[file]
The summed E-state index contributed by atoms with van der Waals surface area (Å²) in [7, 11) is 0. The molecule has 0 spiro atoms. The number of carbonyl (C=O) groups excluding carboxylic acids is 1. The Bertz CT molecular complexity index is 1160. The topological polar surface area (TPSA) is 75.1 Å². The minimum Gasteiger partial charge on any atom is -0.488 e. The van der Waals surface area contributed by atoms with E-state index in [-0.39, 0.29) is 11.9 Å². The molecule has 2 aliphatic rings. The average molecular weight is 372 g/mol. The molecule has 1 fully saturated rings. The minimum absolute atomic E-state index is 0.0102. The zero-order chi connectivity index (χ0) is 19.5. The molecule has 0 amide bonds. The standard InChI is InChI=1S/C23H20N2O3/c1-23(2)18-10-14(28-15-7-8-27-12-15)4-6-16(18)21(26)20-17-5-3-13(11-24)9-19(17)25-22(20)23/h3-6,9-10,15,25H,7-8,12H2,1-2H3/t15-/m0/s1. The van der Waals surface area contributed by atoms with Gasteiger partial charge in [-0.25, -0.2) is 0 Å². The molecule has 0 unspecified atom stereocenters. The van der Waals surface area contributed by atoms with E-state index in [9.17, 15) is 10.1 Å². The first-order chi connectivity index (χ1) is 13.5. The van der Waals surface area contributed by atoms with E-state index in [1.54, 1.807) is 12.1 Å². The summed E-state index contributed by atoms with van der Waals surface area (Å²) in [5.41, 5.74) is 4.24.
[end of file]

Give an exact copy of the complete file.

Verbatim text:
The summed E-state index contributed by atoms with van der Waals surface area (Å²) in [7, 11) is 0. The molecule has 0 spiro atoms. The number of carbonyl (C=O) groups excluding carboxylic acids is 1. The Bertz CT molecular complexity index is 1160. The topological polar surface area (TPSA) is 75.1 Å². The minimum Gasteiger partial charge on any atom is -0.488 e. The van der Waals surface area contributed by atoms with E-state index in [-0.39, 0.29) is 11.9 Å². The molecule has 2 aliphatic rings. The average molecular weight is 372 g/mol. The molecule has 1 fully saturated rings. The minimum absolute atomic E-state index is 0.0102. The zero-order chi connectivity index (χ0) is 19.5. The molecule has 0 amide bonds. The standard InChI is InChI=1S/C23H20N2O3/c1-23(2)18-10-14(28-15-7-8-27-12-15)4-6-16(18)21(26)20-17-5-3-13(11-24)9-19(17)25-22(20)23/h3-6,9-10,15,25H,7-8,12H2,1-2H3/t15-/m0/s1. The van der Waals surface area contributed by atoms with Gasteiger partial charge in [-0.25, -0.2) is 0 Å². The molecule has 0 unspecified atom stereocenters. The van der Waals surface area contributed by atoms with E-state index in [9.17, 15) is 10.1 Å². The first-order chi connectivity index (χ1) is 13.5. The van der Waals surface area contributed by atoms with E-state index in [1.54, 1.807) is 12.1 Å². The summed E-state index contributed by atoms with van der Waals surface area (Å²) in [5.41, 5.74) is 4.24.